According to Georges Massing, VP MBOS Automated Driving, Powernet & Integration E/E at Mercedes-Benz, the company’s new Drive Pilot L3 ALKS offers customers a unique, luxurious driving experience that gives them the most precious thing: time.
Drive Pilot is described as a Level 3 system – would you agree with that?
Drive Pilot is classified as an SAE Level 3 system, [termed] ‘conditional automated driving’. This is a paradigm shift: for the first time, a vehicle will be offered to customers that will take over the driving task and related responsibilities under certain conditions. As drivers in automated mode are allowed to disengage from the driving task, they cannot be expected to detect situations that are safety- and time-critical and take over the driving task immediately. Therefore, a conditional automated driving system like Drive Pilot includes appropriate safety features such as the ability to automatically perform emergency maneuvers – for example, independent emergency braking to avoid collisions. In addition, Drive Pilot supports a safe, predictable transition phase, which includes sufficient lead time for the driver to safely resume dynamic control.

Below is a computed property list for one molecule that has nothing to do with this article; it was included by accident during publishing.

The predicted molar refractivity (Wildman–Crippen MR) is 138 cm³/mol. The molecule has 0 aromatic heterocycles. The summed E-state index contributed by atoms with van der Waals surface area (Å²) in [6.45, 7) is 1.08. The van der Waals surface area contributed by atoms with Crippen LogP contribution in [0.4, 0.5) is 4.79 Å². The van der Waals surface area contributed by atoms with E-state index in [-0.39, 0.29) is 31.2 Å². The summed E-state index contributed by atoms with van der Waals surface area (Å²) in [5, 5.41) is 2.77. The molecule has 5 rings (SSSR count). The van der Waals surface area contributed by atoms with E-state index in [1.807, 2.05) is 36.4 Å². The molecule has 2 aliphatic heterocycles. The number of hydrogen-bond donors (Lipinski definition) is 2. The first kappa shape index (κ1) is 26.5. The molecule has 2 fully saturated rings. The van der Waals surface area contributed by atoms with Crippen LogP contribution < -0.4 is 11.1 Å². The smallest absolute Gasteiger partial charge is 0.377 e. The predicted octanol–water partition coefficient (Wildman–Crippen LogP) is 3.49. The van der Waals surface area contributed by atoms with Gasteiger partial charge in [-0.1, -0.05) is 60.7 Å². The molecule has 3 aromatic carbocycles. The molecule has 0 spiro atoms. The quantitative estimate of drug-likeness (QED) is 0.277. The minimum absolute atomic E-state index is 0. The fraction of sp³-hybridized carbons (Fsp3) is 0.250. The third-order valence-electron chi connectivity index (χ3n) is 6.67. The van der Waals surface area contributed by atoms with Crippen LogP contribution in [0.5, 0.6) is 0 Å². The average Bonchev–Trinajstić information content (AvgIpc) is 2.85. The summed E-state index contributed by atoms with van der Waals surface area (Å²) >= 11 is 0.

Has the automotive sector been clear in how it explains self–driving features?
Safety is our first priority [at Mercedes-Benz]. This includes transparency regarding the capabilities of our systems, as well as system limitations. To avoid the general risk of confusing the customer about their responsibilities and systems capabilities, only true automated driving systems such as automated lane keeping systems (ALKS; UN-R157) – where the system is in primary control of the vehicle and not the driver – should be labeled to the customer as such. This will ensure greater understanding regarding the paradigm shift of taking over the driving task and related responsibilities under predefined conditions by